WHEN climate change guru Al Gore arrives in Melbourne today, he will find a conservation movement in vitriolic disagreement with itself.
A split has developed between the country's pre-eminent environmental organisation, the Australian Conservation Foundation (ACF), and a bloc of other green lobbyists over the foundation's public support for the Rudd Government's carbon trading scheme.
Both sides will be looking to Mr Gore for any sign that he endorses their position.
ACF chief Don Henry, along with the Climate Institute and WWF, gave public endorsement to the Government's scheme in May, applauding its 25 per cent conditional target for emission reduction. Their comments were promoted by Kevin Rudd and Climate Change Minister Penny Wong.
Mr Henry argued it was "an acceptable starting point" in this year of international climate change negotiations.
But Greenpeace, Friends of the Earth, the Wilderness Society and state-based conservation councils were angered at what they saw as a cynical political compromise. They argue 25 per cent is far too little and, in any event, will never be achieved given the conditions placed by the Government.
They recently launched their "plan B", which included a series of carbon reduction ideas but not a trading scheme, which is the centrepiece of the Government's policy.
The ACF lost members over its stance, including prominent former employee Dr Mark Diesendorf, who said the group had made "a terrible mistake".
Until now, rival organisations have been reluctant to publicly express their anger because of an unspoken agreement that they be polite to each other. But climate campaigner Clive Hamilton has declared the end of that agreement. He told The Sunday Age that Mr Henry and ACF president Ian Lowe were used by Mr Rudd and Senator Wong, that the ACF had been "done over" and had made a "serious strategic error" that would allow the Government to lock in bad policy for decades.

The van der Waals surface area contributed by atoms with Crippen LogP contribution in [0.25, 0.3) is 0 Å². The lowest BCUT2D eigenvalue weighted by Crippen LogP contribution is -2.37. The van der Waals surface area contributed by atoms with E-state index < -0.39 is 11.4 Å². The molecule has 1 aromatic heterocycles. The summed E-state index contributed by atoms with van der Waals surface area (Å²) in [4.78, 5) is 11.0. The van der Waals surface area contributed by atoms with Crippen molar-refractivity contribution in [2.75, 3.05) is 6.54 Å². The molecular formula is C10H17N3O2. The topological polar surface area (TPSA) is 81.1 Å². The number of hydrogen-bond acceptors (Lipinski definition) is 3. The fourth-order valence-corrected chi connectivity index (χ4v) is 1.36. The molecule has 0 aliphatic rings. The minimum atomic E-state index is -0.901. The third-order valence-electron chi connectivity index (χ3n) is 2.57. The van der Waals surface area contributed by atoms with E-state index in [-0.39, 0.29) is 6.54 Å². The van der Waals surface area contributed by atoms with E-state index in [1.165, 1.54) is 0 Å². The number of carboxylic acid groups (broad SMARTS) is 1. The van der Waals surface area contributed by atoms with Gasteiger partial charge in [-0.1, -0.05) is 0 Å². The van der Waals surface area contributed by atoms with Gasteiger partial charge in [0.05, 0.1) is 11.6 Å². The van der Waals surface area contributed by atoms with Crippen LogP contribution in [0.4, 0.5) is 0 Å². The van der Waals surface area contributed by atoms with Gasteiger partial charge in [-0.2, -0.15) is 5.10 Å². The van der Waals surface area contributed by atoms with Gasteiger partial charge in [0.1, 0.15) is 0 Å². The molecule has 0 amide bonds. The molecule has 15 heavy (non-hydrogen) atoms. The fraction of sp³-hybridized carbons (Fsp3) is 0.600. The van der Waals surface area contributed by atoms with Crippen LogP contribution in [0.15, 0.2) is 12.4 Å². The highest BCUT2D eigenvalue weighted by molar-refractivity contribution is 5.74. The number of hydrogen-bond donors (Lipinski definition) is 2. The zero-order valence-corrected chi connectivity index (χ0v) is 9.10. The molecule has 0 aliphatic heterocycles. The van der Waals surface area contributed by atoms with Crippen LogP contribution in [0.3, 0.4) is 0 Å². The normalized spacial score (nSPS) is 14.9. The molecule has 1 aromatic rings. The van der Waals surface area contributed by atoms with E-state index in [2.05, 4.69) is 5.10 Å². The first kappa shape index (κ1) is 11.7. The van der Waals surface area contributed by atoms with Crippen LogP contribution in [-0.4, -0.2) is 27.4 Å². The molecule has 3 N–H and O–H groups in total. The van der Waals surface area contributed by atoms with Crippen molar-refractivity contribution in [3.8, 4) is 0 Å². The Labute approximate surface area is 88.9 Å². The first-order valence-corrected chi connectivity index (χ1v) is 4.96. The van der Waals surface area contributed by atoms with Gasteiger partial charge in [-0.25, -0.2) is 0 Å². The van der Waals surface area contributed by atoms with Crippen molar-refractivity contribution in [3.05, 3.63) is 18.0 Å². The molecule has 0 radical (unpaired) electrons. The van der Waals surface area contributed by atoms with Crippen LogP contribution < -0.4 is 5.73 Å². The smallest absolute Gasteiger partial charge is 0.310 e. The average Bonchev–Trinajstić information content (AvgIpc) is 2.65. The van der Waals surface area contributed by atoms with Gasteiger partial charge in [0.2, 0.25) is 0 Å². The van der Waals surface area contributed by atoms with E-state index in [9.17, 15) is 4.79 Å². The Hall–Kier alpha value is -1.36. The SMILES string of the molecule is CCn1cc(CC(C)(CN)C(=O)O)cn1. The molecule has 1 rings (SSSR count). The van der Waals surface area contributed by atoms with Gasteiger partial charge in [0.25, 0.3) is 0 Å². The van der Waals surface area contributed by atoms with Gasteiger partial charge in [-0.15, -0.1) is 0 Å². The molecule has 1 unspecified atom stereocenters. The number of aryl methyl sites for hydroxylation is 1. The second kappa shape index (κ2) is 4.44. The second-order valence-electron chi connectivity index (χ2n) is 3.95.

Mr Henry said it was the first time he had ever heard personal criticism of his position.
Mr Gore, a Nobel Prize winner and former US vice-president, is addressing two groups during his flying visit — the ACF's "climate summit" and a new think tank called Safe Climate Australia.
Mr Gore will launch Safe Climate Australia at an invitation-only Docklands breakfast tomorrow in front of a 1000-strong crowd from the investment, science and political communities. The group will not buy into the political debate as it tries to raise $1.5 million a year to find ways to "de-carbonise" the Australian economy.
In the political context, though, Mr Gore's every utterance will be closely watched.
Mr Henry, who is close to Mr Gore, wrote in a May email to members that "Al Gore has let me know that he thinks it is 'great news' that Australia has moved to the 25 per cent target".
But Mr Hamilton, author of Scorcher, the Dirty Politics of Climate Change, said he hoped to see Mr Gore "seriously criticise" the Government's target, though he conceded he was more likely to avoid the topic altogether.
Mr Gore has been dancing around a similar split in the US over its carbon trading legislation, the Waxman-Markey Bill. He has supported that law, which includes a 23 per cent emissions cut, despite the complaint that it lacks ambition and includes too many compromises.
Amplifying these splits is a broader argument over what carbon target the world should be aiming for. Whereas political forums, including Copenhagen later this year, aim at best to stabilise atmospheric carbon dioxide at 450 parts per million, an assertive group of scientists and activists argue that the planet can afford no more than 350 parts per million.
The atmosphere currently contains 385 parts per million, and growing. A 350 target means creating a zero-emissions economy almost immediately — the cessation of coal-fired power, finding an alternative to fossil fuel for transport, refitting buildings and industry for energy efficiency, and reinventing agriculture. Hence the need for a Safe Climate Australia think tank to work out how to get there.
The 350 argument is moving into the mainstream. Mr Gore is a "350 man", and even the ACF has now adopted it as a target, though other activists are puzzled at how they reconcile this with their agreement with the Government.
Mr Henry said the fight was over tactics, not policy.
But Mr Hamilton and others, such as the author of Climate Code Red, David Spratt, say Mr Henry's position is a betrayal. Mr Spratt has described the deal with the Government as a "political strategy that will lead to disaster", while Mr Hamilton says the ACF has been a political patsy. "When the election comes along, the Rudd Government is going to use the ACF endorsement of the Carbon Pollution Reduction Scheme for all it's worth."